Racine has the lowest number of police officers living within city limits at 15.6 percent, according to data shared by the city.
The ease of access to residency data varied considerably, largely related to concerns over the confidentiality of officers’ private information and varied record-keeping practices.
Activists Argue Where Officers Live Affects Accountability
Tensions have been extremely high in recent weeks between the police departments and protestors who don’t believe police officers are protecting the Black community
"If you live in the community where you police, you are going to do things a little bit different," Coleman said during a Milwaukee Press Club virtual luncheon on June 29. "We need people from our community that walks with us, talks with us, shops with us, goes to schools with us, so we can have that accountability with them."
Indalecio de Jesus Valentin, a spokesman for The People’s Movement in Milwaukee, said the group wants officers working in the central city to be from central city zip codes, which include 53205, 53206, 53204 and 53215.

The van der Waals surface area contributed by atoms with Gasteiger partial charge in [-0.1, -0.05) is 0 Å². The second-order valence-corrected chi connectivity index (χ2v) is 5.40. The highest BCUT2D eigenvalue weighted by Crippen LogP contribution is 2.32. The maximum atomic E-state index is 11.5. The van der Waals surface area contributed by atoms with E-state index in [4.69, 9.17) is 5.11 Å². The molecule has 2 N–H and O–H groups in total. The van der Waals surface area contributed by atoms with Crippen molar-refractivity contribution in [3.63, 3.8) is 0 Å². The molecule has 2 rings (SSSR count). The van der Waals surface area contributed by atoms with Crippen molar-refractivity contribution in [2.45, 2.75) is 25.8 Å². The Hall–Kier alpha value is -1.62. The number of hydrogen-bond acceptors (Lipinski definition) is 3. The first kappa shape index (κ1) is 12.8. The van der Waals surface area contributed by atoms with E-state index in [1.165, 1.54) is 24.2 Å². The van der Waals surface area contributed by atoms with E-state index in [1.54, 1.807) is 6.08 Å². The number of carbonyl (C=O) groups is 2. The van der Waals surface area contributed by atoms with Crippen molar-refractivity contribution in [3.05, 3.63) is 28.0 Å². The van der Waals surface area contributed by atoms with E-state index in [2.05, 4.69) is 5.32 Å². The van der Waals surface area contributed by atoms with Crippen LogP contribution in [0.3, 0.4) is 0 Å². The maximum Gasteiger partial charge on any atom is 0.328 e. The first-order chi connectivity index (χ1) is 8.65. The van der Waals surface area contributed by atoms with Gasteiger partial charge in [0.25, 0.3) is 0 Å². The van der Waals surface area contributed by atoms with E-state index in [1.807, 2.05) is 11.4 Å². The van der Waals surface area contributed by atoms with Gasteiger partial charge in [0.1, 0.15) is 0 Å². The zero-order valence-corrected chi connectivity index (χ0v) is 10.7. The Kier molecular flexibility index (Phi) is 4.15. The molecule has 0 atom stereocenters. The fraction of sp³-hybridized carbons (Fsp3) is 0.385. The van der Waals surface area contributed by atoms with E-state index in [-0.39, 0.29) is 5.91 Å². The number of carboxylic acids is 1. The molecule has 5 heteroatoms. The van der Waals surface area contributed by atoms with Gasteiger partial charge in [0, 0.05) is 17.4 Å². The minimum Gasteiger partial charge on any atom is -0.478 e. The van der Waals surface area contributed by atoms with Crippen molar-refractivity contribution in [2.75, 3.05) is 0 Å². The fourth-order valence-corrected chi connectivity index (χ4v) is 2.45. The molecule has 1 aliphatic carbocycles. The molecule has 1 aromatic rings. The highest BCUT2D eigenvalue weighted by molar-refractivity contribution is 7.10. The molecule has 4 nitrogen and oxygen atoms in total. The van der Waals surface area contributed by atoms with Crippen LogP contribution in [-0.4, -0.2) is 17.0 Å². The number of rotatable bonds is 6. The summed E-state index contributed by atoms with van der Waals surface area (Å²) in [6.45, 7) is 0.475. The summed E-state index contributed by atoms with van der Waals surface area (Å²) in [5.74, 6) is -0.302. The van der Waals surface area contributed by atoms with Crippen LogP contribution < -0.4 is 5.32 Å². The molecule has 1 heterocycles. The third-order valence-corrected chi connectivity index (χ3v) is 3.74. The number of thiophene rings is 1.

"We have seen and heard far too many white cops come from privileged backgrounds refer to inner city citizens as a 'threat' or 'ghetto' because of the ethnic backgrounds and different upbringings that these officers have," Valentin said. "It’s truly a source of inner racism."
After the 2013 law passed prohibiting local governments from setting strict residency requirements for their employees, the Milwaukee Common Council immediately passed a resolution directing city officials to continue to enforce Milwaukee’s residency rule.
Milwaukee Mayor Tom Barrett and the Common Council argued that removing the residency rule for nearly 2,000 police officers would hurt the city’s economy. The city also argued employees who lived in Milwaukee had "better knowledge of neighborhoods and enhanced relationships with residents," according to a 2016 lawsuit.